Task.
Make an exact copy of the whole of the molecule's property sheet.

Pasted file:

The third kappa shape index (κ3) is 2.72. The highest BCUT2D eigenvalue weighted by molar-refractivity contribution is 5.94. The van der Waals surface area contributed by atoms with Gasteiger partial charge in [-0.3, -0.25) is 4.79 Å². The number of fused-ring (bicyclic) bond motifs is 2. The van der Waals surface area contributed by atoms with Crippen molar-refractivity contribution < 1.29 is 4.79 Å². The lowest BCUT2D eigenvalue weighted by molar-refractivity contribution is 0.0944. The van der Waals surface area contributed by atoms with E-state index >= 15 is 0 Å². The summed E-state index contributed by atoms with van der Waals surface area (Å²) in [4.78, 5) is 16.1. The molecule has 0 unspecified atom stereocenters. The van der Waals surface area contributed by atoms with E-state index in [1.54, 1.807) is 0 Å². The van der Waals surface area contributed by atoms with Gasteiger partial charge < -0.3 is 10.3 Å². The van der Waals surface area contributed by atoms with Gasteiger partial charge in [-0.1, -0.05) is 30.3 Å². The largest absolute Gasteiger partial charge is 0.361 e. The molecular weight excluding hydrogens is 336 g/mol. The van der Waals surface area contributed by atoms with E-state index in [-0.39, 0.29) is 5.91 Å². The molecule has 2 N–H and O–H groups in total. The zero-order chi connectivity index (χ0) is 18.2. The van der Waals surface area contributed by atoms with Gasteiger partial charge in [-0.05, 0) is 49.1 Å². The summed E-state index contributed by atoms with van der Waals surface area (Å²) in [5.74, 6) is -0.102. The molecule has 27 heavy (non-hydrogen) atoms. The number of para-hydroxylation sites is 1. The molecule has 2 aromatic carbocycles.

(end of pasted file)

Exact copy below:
The third kappa shape index (κ3) is 2.72. The highest BCUT2D eigenvalue weighted by molar-refractivity contribution is 5.94. The van der Waals surface area contributed by atoms with Gasteiger partial charge in [-0.3, -0.25) is 4.79 Å². The number of fused-ring (bicyclic) bond motifs is 2. The van der Waals surface area contributed by atoms with Crippen molar-refractivity contribution < 1.29 is 4.79 Å². The lowest BCUT2D eigenvalue weighted by molar-refractivity contribution is 0.0944. The van der Waals surface area contributed by atoms with E-state index >= 15 is 0 Å². The summed E-state index contributed by atoms with van der Waals surface area (Å²) in [4.78, 5) is 16.1. The molecule has 0 unspecified atom stereocenters. The van der Waals surface area contributed by atoms with E-state index in [1.54, 1.807) is 0 Å². The van der Waals surface area contributed by atoms with Gasteiger partial charge < -0.3 is 10.3 Å². The van der Waals surface area contributed by atoms with Gasteiger partial charge in [-0.1, -0.05) is 30.3 Å². The largest absolute Gasteiger partial charge is 0.361 e. The molecular weight excluding hydrogens is 336 g/mol. The van der Waals surface area contributed by atoms with E-state index in [-0.39, 0.29) is 5.91 Å². The molecule has 2 N–H and O–H groups in total. The zero-order chi connectivity index (χ0) is 18.2. The van der Waals surface area contributed by atoms with Gasteiger partial charge in [-0.05, 0) is 49.1 Å². The summed E-state index contributed by atoms with van der Waals surface area (Å²) in [5.74, 6) is -0.102. The molecule has 27 heavy (non-hydrogen) atoms. The number of para-hydroxylation sites is 1. The molecule has 2 aromatic carbocycles.